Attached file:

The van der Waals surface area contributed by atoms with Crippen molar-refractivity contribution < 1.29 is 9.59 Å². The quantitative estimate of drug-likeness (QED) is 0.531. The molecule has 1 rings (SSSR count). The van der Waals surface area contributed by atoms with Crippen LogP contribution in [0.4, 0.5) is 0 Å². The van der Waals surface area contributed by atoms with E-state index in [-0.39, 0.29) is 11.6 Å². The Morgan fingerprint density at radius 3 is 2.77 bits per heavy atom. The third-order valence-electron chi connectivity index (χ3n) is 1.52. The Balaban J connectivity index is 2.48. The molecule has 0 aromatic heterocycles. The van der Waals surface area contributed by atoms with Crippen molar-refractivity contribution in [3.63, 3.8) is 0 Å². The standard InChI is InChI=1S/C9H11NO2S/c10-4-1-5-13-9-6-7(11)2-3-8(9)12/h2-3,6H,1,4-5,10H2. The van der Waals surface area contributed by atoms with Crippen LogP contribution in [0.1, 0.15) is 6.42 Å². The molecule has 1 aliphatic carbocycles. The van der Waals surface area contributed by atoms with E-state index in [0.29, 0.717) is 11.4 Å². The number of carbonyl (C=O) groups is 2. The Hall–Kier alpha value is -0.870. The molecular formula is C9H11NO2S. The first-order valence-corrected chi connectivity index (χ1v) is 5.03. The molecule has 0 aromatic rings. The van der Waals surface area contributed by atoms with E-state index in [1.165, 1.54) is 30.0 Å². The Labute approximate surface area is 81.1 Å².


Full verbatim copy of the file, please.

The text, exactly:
The van der Waals surface area contributed by atoms with Crippen molar-refractivity contribution < 1.29 is 9.59 Å². The quantitative estimate of drug-likeness (QED) is 0.531. The molecule has 1 rings (SSSR count). The van der Waals surface area contributed by atoms with Crippen LogP contribution in [0.4, 0.5) is 0 Å². The van der Waals surface area contributed by atoms with E-state index in [-0.39, 0.29) is 11.6 Å². The Morgan fingerprint density at radius 3 is 2.77 bits per heavy atom. The third-order valence-electron chi connectivity index (χ3n) is 1.52. The Balaban J connectivity index is 2.48. The molecule has 0 aromatic heterocycles. The van der Waals surface area contributed by atoms with Crippen molar-refractivity contribution in [3.63, 3.8) is 0 Å². The standard InChI is InChI=1S/C9H11NO2S/c10-4-1-5-13-9-6-7(11)2-3-8(9)12/h2-3,6H,1,4-5,10H2. The van der Waals surface area contributed by atoms with Crippen LogP contribution in [0.1, 0.15) is 6.42 Å². The molecule has 1 aliphatic carbocycles. The van der Waals surface area contributed by atoms with E-state index in [0.29, 0.717) is 11.4 Å². The number of carbonyl (C=O) groups is 2. The Hall–Kier alpha value is -0.870. The molecular formula is C9H11NO2S. The first-order valence-corrected chi connectivity index (χ1v) is 5.03. The molecule has 0 aromatic rings. The van der Waals surface area contributed by atoms with E-state index in [1.165, 1.54) is 30.0 Å². The Labute approximate surface area is 81.1 Å².